After a 'pivotal' year, AMRI expects another leap in 2014

Former Teva exec William Marth is the new CEO of AMRI
AMRI CEO William Marth

Last year, Albany, NY, contract developer AMRI ($AMRI) watched its founding CEO retire and its business model evolve, shifting its priorities to deliver a jump in revenue, and now the company believes it's on track for bigger growth in 2014.

AMRI raked in $246.6 million on the year, a 9% increase over 2012, with net income coming in at $12.7 million to beat out the prior year's $3.8 million loss. Leading the way was the company's large-scale manufacturing business, which grew 14% to $132.6 million, followed by its discovery and small-scale segment, which increased 5% to $77.4 million. Royalty revenue, which once accounted for much of AMRI's business, ticked up just 2% to $36.6 million.

But AMRI's ability to count on cuts of clients' drugs to boost profits is soon to be a thing of the past, as the company is expecting royalty revenue to plummet 29% in 2014. However, ex-CEO Thomas D'Ambra more than prepared for the shift, and, with a "pivotal" year in the books, AMRI has positioned itself to cash in on a boom in contract manufacturing, new chief William Marth said, expecting between 10% and 14% revenue growth for the full year.

"We have come a long way from our origins as a research-oriented company largely dependent on royalties," Marth said in a statement. "We sit here today with a large, diversified portfolio of customers--over 300-plus from large pharma, biotech and specialty--and have exposure to a growing customer base, as the pharmaceutical industry looks to optimize their R&D investments. Based on changes we have made over the last few years, AMRI is well-positioned to capture what we believe are attractive growth opportunities in a developing and growing market."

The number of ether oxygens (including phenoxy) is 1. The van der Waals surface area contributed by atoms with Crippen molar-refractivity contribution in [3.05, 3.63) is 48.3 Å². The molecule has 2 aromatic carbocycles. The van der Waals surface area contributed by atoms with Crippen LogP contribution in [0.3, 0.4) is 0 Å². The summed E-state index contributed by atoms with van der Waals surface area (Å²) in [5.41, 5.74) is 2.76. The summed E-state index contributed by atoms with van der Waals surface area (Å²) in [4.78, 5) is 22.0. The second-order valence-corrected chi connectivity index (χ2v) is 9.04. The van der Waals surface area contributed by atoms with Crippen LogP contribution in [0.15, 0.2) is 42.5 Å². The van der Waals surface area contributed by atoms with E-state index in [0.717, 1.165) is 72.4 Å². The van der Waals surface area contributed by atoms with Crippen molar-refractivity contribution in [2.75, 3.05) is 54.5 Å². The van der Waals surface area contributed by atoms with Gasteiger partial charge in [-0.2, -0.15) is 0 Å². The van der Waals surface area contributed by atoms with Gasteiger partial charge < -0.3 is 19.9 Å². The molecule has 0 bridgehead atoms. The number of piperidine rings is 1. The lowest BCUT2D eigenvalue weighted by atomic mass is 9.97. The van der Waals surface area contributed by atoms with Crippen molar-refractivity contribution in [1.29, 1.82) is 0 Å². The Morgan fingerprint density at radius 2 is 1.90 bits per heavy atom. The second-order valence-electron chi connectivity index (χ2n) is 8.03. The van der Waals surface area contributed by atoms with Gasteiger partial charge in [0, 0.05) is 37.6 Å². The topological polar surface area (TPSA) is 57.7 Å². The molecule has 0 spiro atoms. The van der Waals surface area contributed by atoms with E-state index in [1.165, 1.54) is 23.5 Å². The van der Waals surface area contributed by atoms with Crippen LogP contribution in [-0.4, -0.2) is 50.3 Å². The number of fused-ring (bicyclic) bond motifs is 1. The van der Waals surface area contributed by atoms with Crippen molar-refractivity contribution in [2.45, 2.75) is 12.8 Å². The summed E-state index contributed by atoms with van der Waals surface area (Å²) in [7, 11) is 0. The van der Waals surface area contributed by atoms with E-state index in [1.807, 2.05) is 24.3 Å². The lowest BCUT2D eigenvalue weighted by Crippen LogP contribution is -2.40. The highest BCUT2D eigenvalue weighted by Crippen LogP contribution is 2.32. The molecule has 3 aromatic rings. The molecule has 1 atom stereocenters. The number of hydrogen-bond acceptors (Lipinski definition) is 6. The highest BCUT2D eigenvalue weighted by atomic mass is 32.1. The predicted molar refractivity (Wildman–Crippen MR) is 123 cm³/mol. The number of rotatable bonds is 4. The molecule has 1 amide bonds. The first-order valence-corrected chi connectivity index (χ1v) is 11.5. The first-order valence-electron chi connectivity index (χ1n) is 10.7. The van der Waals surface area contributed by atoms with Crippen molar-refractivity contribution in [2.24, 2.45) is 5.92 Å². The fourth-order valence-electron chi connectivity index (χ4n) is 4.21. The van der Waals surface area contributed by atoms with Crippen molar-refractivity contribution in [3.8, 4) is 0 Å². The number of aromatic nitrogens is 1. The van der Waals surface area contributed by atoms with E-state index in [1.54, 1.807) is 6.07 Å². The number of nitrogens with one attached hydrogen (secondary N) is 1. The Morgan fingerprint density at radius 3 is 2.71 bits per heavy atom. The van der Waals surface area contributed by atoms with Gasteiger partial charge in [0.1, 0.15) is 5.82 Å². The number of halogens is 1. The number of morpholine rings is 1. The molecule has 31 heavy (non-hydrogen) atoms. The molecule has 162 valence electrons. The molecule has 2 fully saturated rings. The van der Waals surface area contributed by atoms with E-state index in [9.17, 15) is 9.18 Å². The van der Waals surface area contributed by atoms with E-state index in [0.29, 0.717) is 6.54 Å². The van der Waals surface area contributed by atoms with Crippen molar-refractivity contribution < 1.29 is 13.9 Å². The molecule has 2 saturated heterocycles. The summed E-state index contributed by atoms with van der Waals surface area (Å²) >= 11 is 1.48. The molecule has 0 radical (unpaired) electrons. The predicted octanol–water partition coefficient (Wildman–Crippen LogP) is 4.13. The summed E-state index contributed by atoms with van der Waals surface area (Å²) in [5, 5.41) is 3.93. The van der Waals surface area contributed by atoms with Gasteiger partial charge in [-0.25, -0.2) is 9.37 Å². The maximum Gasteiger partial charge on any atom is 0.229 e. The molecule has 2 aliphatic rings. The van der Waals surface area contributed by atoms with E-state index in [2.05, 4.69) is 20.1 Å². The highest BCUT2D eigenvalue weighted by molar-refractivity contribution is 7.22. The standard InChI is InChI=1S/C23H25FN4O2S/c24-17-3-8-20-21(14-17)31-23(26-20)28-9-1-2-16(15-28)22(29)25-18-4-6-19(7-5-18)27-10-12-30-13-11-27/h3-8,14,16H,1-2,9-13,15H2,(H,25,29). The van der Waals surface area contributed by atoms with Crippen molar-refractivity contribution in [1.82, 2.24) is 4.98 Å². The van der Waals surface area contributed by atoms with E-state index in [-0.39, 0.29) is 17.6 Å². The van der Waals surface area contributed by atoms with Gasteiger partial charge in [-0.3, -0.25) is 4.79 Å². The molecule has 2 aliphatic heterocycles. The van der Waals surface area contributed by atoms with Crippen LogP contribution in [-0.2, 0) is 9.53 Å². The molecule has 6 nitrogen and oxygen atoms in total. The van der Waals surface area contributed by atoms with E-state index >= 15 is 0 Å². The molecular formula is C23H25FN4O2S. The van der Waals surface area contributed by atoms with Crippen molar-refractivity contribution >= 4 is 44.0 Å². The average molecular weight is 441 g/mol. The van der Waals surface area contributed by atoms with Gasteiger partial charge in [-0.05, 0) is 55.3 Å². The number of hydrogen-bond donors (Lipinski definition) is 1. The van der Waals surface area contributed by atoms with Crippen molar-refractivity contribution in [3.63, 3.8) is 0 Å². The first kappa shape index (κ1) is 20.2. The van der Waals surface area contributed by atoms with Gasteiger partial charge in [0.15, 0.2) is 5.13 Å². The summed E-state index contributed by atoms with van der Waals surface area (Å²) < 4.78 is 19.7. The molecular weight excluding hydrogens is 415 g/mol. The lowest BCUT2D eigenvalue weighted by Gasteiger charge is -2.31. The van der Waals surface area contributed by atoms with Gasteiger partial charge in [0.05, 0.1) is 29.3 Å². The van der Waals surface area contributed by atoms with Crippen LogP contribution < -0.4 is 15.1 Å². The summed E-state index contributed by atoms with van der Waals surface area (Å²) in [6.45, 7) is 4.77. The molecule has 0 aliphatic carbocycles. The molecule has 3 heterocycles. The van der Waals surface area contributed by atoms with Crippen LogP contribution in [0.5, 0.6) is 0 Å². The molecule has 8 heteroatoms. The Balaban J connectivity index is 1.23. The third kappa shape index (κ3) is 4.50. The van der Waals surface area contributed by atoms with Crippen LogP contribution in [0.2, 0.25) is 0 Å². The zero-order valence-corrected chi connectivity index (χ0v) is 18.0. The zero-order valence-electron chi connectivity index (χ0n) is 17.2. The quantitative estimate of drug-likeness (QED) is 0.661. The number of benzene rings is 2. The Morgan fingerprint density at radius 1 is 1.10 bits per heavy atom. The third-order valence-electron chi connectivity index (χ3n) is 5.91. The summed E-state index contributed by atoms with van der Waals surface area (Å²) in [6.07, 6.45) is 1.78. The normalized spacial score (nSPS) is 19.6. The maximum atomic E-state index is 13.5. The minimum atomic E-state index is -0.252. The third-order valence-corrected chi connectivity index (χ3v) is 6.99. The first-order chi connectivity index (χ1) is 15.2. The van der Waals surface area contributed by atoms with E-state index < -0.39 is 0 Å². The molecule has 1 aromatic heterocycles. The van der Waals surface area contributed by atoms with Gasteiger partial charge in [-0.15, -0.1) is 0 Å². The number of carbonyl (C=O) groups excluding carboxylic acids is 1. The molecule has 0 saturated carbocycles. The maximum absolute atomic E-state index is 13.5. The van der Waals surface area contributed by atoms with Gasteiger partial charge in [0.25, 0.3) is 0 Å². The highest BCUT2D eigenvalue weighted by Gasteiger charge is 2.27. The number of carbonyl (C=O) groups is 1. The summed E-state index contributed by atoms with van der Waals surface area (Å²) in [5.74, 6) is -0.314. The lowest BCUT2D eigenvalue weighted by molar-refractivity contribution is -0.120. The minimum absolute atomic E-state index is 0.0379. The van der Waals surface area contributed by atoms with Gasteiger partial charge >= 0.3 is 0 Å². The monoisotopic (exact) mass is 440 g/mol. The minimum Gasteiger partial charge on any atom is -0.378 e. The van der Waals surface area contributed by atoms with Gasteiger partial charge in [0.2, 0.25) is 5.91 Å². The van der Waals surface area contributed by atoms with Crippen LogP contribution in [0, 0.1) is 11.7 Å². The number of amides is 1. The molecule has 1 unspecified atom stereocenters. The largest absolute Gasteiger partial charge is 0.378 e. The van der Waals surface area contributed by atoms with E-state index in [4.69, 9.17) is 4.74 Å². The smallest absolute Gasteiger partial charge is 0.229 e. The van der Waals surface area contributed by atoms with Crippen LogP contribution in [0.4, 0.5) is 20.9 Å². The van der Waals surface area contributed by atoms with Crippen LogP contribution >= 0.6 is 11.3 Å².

In the fourth quarter, AMRI posted total revenue of $67.1 million, virtually unchanged from the same period in 2012 as a 9% drop in royalties wiped away gains in contract sales. Net income came in at $4.5 million, above the prior year's $1.9 million.

AMRI finished out the year with about $176 million in cash, and Marth said the company will keep its eye out for deals that could further expand its business.

- read the full results

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